This literally starts with baby steps as he learns to walk again with artificial legs. Jay has a passion that without the peace and comfort of Jesus Christ he would not be able to be a father to his two small children or a husband to his wife.
Jay faithfully follows the Lord. While we learn much from his example of bravery and courage in battle, we can learn even more from his commitment for the future. Jay is hero not only for what he has done, but even more, because of what he is doing.
For his bravery in combat Jay received the Bronze Star along with the Purple Heart for combat injuries. For his continued bravery in life, Jay has earned the respect and admiration of many.
Even though Jay is wounded and to look at him is a constant reminder of the wounds which were inflicted upon him in battle, Jay is a wounded warrior. Jay is still a peacemaker in this world. There is much that we can learn from his example and bravery to continue to be a peacemaker in a world which is filled with strife at seemingly every turn.
In Paul Tournier’s A Place for You, the famous author has depicted our Christian hope as a leap of faith. He said that we live in a rhythm of life between quitting one place and seeking another. He used the analogy of a trapeze artist swinging on a high bar to the utmost distance it can carry him, then turning loose and reaching hopefully and courageously for the next bar. There is a breathless suspense of mid-air placelessness. This is the anxiety of faith. It calls for hope. Everyone is holding his breath -- the artist as well as the watching crowd -- until the transition is safely made. The transition will never be made unless the trapeze artist (or the person of faith) find enough hope to let go of the past and take the leap of faith.
We know our future includes a promise. But we do not know how to transition into that promise. Maybe ’not knowing’ is just an excuse – we just straight out refuse to take that next step. That’s because while we are in the present, we often permit the past to occupy and govern our emotions. We drag on baggages of guilt. We let past failures convince us that we can never succeed. Then we linger in self pity, feeling victimized and blaming history for robbing us of prosperity. We dwell in the old and refuse to grow in the new. We might even question whether we should have left the past behind, challenging the efforts of today, doubting the promise of tomorrow.
That was the way with the Israelites. 430 years of slavery under the Egyptians, their miseries and suffering believe it or not, seem preferable in times of – waiting. Then all of a sudden things looked comfortable and conformable. The enormity of how God brought them out was no contest to what used to be in their hearts – complacency in the midst of deprivation. They were in horrid condition but became so accustomed therefore the past became like a wound that itches and they keep scratching and never heal. A little inconvenience and a tiny test of food and water was enough to blame, to threaten and to defile the greatness of the Lord.
Waiting on the Lord means surrendering everything to his plans. We may not know what the plans are. But we take comfort that whatever they are, the Lord will never fail us - never! Waiting means we do not try to control the desired outcome. That’s not waiting. That’s interfering. Patience requires focus, discipline and following. The absence of these leads to rebellion.
The root of self pity and victimization is self-righteousness.
"Nothing grows under a banyan tree." This South Indian proverb speaks of leadership styles. The banyan is a great tree. It spreads its branches, drops air-roots, develops secondary trunks and covers the land. A full grown banyan may cover more than an acre of land. Birds, animals, and humans find shelter under its shade. But nothing grows under its dense foliage, and when it dies, the ground beneath lies barren and scorched.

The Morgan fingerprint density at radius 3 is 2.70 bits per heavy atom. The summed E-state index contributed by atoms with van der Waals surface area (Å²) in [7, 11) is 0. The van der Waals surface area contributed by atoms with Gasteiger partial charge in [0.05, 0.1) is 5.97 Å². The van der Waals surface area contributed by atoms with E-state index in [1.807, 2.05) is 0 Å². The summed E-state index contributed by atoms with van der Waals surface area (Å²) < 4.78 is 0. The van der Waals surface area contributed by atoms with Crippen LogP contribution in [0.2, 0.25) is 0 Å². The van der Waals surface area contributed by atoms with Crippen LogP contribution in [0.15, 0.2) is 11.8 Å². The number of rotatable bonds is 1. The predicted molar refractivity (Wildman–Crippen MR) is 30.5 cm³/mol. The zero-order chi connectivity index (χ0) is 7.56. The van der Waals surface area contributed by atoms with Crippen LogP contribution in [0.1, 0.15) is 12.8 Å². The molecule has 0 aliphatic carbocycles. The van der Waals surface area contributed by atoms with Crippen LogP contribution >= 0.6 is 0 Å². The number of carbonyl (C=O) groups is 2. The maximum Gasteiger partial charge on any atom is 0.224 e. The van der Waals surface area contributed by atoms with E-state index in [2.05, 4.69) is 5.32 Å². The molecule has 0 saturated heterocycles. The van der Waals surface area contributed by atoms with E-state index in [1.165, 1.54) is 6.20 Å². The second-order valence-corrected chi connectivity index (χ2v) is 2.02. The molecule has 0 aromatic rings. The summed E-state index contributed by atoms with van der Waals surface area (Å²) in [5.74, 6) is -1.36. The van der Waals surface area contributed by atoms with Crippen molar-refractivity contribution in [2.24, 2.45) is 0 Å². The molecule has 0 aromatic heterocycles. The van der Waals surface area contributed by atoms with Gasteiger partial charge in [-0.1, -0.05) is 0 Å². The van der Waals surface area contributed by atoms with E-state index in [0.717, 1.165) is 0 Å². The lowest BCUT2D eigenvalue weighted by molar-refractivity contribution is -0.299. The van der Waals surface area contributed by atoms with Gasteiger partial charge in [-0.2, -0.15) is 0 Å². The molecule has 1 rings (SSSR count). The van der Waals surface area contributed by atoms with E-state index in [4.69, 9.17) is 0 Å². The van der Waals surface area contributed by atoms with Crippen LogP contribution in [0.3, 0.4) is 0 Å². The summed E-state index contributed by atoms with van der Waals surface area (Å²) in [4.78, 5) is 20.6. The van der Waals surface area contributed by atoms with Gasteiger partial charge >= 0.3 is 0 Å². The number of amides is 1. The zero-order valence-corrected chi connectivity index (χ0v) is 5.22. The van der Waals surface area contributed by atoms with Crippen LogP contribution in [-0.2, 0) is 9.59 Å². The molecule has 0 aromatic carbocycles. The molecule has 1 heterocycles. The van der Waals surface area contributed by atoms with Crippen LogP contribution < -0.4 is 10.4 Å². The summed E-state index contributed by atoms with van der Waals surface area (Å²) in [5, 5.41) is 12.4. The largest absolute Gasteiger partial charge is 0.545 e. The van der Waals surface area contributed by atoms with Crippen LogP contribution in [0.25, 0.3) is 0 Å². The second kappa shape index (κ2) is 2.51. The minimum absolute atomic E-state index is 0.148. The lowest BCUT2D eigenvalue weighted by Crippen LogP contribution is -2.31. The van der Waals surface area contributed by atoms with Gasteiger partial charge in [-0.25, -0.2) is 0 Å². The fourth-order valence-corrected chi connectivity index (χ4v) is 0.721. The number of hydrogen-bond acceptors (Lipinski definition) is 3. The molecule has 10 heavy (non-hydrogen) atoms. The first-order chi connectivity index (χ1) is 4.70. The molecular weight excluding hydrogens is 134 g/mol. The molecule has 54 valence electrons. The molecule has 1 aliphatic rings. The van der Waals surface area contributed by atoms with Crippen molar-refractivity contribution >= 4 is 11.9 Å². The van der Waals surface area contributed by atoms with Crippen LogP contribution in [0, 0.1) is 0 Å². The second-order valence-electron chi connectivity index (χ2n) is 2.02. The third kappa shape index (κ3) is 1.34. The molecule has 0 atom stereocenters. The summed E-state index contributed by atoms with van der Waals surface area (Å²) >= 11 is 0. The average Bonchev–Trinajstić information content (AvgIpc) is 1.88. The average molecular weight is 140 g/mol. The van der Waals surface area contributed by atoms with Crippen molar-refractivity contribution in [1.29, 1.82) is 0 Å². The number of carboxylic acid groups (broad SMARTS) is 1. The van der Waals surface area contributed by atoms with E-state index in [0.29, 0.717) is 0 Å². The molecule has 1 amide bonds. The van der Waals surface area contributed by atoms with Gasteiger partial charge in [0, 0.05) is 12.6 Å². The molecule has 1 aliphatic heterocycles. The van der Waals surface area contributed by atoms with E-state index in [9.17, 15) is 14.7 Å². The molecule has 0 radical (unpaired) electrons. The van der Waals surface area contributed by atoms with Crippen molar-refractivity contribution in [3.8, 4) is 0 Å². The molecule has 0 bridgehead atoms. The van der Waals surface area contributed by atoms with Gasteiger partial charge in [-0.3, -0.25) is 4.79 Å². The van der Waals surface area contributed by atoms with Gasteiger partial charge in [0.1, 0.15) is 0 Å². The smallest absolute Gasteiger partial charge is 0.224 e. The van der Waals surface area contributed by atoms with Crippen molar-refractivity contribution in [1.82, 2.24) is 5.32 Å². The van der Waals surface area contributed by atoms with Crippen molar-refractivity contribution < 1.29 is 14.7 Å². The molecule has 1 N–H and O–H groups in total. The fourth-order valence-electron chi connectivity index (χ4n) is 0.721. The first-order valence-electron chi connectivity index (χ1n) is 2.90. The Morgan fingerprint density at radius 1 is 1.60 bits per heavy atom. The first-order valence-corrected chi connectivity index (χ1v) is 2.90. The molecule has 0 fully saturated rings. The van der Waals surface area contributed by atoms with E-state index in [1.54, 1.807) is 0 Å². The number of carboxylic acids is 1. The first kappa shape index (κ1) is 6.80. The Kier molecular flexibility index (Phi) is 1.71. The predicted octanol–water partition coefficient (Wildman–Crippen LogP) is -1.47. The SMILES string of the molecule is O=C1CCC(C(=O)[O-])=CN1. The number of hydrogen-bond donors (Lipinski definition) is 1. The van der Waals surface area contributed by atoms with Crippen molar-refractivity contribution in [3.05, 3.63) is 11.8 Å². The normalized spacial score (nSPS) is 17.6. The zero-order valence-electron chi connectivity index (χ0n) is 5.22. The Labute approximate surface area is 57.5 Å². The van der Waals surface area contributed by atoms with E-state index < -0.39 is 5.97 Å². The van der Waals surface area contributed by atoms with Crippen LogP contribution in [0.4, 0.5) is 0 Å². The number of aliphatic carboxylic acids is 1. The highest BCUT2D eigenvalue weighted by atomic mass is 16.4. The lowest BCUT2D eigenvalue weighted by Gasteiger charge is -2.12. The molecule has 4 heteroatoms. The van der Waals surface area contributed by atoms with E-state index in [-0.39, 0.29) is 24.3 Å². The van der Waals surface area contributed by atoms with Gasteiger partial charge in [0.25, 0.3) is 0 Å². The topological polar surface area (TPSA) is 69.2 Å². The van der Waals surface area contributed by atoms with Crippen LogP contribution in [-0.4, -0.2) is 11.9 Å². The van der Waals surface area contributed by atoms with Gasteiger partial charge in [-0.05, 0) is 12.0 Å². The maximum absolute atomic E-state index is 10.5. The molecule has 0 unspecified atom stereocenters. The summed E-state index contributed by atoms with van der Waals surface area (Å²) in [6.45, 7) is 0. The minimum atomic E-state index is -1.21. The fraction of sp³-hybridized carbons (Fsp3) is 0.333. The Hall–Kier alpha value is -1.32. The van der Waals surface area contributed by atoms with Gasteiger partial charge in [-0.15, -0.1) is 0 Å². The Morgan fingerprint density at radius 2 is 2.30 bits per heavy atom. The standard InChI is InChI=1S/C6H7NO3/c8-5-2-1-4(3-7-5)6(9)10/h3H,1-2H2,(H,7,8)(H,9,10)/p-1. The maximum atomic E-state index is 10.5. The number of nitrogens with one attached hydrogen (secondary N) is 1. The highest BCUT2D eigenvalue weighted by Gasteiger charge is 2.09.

The banana tree is the opposite. Six months after it sprouts, small shoots appear around it. At twelve months a second circle of shoots appear beside the first ones, now six months old. At eighteen months the main trunk bears bananas which nourish birds, animals, and humans, and then it dies. But the first offspring are now full grown, and in six months they too bear fruit and die. The cycles continue unbroken as new sprouts emerge every six months, grow, give birth to more sprouts, bear fruit, and die.
THE OLD RUGGED CROSS
About an hour away from where I used to live in Coventry (England), there is a little village called Bredwardine. It is in the county of Herefordshire. A lady who attended the Anglican Church in that village died, and in her will she left some money for the Church. As well as the money she left some instructions on how to spend it: she asked that the old battered and dishevelled cross that sat on the altar be sent to a jewelers to be cleaned and restored.
So the cross was sent off to a jewelers and when it was returned, they discovered this old tarnished cross was actually made of solid silver. They also discovered that upright and the cross-piece were studded with emeralds.
The cross no longer stands on the altar; it is kept in a safe and is only brought out when a service is about to take place.
Transition: What many thought to be a worthless object was actually a very valuable and precious item!
THE SUBSTANCE OF FAITH
Example: Give some play-doh to 2 people and ask them to create something out of that "substance"
In the millennia-old Aristotelian tradition, as well as early modern traditions that follow it, substances or ousia are treated as having attributes and modes or things.
This concept helps to explain, for instance, state transitions. Let us take a quantity of water and freeze it into ice. Substance theory maintains that there is a "substance" which is unchanged through this transition, which is both the liquid water and also the frozen ice. It maintains that the water is not replaced by the ice – it is the same "stuff," or substance. If this is true, then it must be the case that the wetness of water, the hardness of ice, are not essential to the underlying substance. (Essentially, matter does not disappear, it only changes form.)
According to the Bible Faith is THE substance of THINGS we hope for.